"Bulls on Parade" by Rage Against The Machine is a social commentary on the state of the federal government. The song criticizes the government's excessive use of force in dealing with foreign and domestic issues. Unlike the pro-peace songs of the 60's and 70's, "Bulls on Parade" takes a more confrontational and controversial approach, directly accusing the government of unnecessarily aggressive actions and chicken hawk policies, even going so far as to accuse them of criminality.
In the opening stanza of the song, Rage makes reference to the resistance movements of the past. The verse "the microphone explodes, shattering the molds, either drop the hits like De La O or get the f#ck off the commode" refers to De La O, a dynamite expert associated with the Mexican War for Independence. I believe Rage is comparing themselves to De La O in this verse. Rage is saying that their hit songs, like de la O's explosive devices, can both be used to "shatter the molds", or reform the corrupt policies of the past. Rage then takes a bold step by comparing U.S. Department of Defense officials to Italian mob bosses in the verse "terror rains drenching, quenching the thirst of the power don's, that five sided fist-a-gon." By turning the Pentagon, a symbol of national defense, into a symbol of misguided aggression, this verse establishes their viewpoint that the United States uses self-defense to mask their true intentions for military action. Rage also brings notice to the use of American tax dollars to enlarge our military forces in order to carry out these immoral actions when they say "the rotten sore on the face of the earth gets bigger, the triggers cold empty your purse."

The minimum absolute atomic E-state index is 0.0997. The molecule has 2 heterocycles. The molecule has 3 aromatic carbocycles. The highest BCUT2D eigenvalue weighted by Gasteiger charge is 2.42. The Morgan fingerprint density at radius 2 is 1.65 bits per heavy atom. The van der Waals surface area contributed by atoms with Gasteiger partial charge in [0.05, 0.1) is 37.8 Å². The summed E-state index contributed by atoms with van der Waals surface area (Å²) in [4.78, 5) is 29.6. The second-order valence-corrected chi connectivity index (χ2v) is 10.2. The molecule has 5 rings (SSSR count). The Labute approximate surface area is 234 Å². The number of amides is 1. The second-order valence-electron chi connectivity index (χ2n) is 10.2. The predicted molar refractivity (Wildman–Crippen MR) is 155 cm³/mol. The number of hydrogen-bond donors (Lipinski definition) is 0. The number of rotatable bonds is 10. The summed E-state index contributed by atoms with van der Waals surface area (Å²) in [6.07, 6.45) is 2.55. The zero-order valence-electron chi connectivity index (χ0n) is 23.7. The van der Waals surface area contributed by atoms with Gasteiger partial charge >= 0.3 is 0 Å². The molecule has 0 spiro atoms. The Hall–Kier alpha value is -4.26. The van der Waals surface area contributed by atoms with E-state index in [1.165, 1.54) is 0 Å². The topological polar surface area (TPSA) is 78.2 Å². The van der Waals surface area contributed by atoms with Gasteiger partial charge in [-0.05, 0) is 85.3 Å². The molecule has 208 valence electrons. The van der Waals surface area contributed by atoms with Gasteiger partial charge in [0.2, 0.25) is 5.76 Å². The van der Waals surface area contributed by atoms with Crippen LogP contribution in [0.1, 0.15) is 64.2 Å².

The chorus of the song is the most widely recognized portion of the song, however I feel that it is also the most widely open to differing interpretation. "They rally round the family with a pocket full of shells" could be interpreted to encourage resistance of government corruption and violence...
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